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Research Questions

  1. Can demonstrations ("brandishing") of cyberwar capabilities serve as effective deterrents, both broadly and in the nuclear realm?
  2. If so, under what circumstances?
  3. What are the limitations of such an approach to deterrence?

Deterrence is possible only when others know or at least have good indications of what the U.S. military can do, something that underlies U.S. nuclear deterrence strategy. Cyberattack capabilities resist such demonstration. No one knows quite what would happen if a country suffered a full-fledged cyberattack, despite the plethora of skirmishes. While cyberattack capabilities cannot easily be used to shape the behavior of others, this does not mean they cannot be used at all. This report explores ways that cyberattack capabilities can be brandished and under what circumstances, both in general terms and in the nuclear context. It then goes on to examine the obstacles and sketches out some realistic limits on the expectations. There is both promise and risk in cyber brandishing, but it would not hurt to give serious thought to ways to enhance the U.S. ability to leverage what others believe about its capabilities. Recent events have certainly convinced many others that the United States can do many sophisticated things in cyberspace (regardless of what, if anything, it has actually done). Applying brandishing as a strategy would take considerable analysis and imagination, inasmuch as none of the various options presented here are obvious winners. But brandishing is no panacea and also may not work; it could even backfire if misinterpreted as, say, a bluff. It is unlikely to make a deterrence posture succeed if the other elements of deterrence are weak.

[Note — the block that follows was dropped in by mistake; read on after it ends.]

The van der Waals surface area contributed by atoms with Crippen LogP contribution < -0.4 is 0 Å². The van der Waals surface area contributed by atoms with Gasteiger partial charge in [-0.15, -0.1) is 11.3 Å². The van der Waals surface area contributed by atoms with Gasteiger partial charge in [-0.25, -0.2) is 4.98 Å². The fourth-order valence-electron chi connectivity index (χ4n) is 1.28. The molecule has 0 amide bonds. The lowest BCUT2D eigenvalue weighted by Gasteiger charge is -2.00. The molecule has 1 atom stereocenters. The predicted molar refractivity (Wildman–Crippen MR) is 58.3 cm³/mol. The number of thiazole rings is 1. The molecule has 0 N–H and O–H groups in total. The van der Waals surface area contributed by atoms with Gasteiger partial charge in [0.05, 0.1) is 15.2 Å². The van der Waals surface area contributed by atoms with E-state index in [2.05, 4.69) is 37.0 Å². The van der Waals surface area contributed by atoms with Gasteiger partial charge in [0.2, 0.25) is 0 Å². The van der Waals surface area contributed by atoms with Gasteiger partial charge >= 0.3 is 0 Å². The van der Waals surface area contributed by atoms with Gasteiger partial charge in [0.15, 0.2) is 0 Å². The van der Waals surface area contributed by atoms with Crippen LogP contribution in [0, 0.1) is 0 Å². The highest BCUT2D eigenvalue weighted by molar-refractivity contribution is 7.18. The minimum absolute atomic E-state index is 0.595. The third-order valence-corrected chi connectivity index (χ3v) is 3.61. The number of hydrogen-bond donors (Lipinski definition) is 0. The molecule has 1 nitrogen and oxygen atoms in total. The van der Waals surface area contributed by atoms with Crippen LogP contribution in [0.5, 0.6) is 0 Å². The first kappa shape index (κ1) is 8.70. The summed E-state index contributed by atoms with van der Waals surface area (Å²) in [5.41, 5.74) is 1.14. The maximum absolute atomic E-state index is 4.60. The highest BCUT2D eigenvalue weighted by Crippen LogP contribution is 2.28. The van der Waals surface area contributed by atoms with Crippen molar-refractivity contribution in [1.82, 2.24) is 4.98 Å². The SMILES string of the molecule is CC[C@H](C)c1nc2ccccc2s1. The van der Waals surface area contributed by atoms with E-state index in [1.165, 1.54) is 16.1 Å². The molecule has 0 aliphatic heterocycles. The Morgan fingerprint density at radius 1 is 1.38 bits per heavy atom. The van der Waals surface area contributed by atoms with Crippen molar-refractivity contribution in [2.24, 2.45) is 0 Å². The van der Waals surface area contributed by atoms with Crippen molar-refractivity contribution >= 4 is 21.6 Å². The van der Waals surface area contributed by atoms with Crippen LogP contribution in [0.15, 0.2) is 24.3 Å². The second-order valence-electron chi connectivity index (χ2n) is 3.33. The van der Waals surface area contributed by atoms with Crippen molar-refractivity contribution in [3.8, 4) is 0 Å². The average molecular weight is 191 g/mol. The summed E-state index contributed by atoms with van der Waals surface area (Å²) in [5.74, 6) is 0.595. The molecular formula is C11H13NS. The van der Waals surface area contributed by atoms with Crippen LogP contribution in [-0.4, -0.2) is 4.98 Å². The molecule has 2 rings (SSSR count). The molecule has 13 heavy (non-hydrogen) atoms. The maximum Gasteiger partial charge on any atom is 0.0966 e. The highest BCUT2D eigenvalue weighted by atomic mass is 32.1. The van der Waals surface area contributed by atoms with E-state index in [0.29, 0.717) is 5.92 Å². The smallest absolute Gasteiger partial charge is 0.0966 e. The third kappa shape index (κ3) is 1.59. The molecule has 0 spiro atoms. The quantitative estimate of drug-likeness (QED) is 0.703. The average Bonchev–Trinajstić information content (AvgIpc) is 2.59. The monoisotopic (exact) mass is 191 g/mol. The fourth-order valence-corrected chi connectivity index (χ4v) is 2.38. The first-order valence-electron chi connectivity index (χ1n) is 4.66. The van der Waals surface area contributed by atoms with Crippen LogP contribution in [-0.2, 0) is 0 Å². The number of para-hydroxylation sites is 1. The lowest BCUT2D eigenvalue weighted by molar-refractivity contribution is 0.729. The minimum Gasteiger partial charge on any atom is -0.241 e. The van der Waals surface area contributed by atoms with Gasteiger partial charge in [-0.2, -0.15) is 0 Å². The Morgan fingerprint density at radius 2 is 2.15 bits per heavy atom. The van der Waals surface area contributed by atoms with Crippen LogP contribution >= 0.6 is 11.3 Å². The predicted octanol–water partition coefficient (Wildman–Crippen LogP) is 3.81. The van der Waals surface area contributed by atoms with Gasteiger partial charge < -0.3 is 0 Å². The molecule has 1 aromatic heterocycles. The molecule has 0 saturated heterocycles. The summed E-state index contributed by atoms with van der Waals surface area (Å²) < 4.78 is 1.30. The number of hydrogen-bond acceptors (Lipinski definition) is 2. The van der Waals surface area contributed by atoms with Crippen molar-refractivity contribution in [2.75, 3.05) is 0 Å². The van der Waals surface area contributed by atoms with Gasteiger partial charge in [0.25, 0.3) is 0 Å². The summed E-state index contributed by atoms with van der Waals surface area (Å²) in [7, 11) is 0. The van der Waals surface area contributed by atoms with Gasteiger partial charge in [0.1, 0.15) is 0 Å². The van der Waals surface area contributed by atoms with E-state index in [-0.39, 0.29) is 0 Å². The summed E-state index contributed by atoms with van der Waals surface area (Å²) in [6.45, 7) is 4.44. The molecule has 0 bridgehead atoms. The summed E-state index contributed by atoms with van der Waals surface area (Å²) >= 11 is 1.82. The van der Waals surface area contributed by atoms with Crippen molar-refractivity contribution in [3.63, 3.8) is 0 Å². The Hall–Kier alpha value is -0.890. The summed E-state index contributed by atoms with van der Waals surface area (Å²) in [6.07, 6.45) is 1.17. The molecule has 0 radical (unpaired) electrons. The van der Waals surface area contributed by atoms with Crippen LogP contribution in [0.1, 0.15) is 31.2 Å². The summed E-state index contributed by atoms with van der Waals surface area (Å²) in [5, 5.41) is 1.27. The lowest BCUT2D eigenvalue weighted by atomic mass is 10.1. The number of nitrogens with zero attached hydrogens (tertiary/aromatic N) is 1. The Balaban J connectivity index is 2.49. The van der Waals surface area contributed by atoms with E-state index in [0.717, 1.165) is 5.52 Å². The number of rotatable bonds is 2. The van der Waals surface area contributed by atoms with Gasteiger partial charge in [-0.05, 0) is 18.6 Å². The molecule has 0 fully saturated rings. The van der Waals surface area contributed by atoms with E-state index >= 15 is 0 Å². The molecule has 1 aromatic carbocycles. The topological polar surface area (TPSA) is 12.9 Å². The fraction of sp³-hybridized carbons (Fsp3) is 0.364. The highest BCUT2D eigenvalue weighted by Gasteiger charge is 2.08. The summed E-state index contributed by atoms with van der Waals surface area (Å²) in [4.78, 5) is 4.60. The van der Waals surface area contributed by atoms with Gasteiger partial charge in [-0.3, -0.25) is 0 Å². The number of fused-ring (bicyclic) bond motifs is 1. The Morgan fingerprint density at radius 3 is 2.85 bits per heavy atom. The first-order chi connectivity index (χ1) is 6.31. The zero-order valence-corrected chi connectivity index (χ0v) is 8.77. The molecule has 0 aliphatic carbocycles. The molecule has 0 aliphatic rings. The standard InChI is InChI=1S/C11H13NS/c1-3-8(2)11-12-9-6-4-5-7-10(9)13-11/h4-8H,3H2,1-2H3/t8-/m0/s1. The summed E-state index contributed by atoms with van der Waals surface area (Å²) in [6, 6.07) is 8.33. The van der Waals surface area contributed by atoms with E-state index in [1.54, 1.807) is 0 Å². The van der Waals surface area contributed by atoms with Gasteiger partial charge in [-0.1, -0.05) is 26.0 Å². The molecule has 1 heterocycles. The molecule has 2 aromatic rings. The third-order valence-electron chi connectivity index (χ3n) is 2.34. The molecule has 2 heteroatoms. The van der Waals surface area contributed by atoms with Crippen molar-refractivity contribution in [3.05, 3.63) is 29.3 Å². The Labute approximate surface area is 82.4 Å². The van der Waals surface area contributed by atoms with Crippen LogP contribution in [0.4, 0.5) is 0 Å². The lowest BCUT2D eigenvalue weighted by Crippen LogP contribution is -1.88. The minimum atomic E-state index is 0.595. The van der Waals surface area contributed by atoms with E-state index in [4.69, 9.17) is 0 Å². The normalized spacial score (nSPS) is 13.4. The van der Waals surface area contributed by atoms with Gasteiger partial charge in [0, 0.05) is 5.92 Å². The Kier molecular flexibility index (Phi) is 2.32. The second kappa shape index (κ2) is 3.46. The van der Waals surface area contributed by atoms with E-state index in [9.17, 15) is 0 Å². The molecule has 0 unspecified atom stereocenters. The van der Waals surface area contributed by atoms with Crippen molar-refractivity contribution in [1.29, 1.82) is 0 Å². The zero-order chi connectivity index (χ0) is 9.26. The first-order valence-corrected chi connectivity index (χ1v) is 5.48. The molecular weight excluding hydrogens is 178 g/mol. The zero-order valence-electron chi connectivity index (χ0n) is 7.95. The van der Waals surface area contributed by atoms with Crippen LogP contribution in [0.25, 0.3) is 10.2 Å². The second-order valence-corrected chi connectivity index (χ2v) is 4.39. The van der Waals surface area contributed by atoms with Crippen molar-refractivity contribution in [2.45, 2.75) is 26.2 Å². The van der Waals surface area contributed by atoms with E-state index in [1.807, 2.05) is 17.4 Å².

Key Findings

Brandishing a Cyberattack Capability Would Declare Its Possession and Suggest Consequences

  • Possession of nuclear weapons is generally obvious, and the consequences are well understood. The same does not hold true for cyberweapons. Possession is likely not obvious, and the ability to inflict serious harm is debatable. Even if demonstrated, what worked yesterday may not work today. But difficult does not mean impossible.

Advertising Cyberwar Capabilities May Be Helpful

  • Successful brandishing might back up a deterrence strategy; dissuade another state from conventional mischief or even from investing in the ability to do so; and might reduce the state's confidence in the reliability of its information, command and control, or weapon systems.
  • In a nuclear confrontation, brandishing might help persuade another state that the brandisher will stay the course, thereby persuading the other state to yield.

There Is Both Promise and Risk in Cyber Brandishing

  • Brandishing may not work and may even backfire. For example, it may suggest the tendency to shy away from violence or may even be read as bluffing.
  • Since cyberattacks are essentially single-use weapons, they are diminished in the showing.
  • Penetrating a system is not the same as getting it to fail in useful ways.
  • Brandishing is an option that may also not work. It is no panacea, and it is unlikely to make a deterrence posture succeed if the other elements of deterrence (e.g., the will to wage war or, for red lines drawn in cyberspace, the ability to attribute) are weak.

Table of Contents

  • Chapter One

    No May Day Parades

  • Chapter Two

    The Broad Effects of Brandishing Cyberattack Capabilities

  • Chapter Three

    Brandishing Cyberattack in a Nuclear Confrontation

  • Chapter Four


The research described in this report was prepared for the Office of the Secretary of Defense (OSD). The research was conducted within the RAND National Defense Research Institute, a federally funded research and development center sponsored by OSD, the Joint Staff, the Unified Combatant Commands, the Navy, the Marine Corps, the defense agencies, and the defense Intelligence Community.

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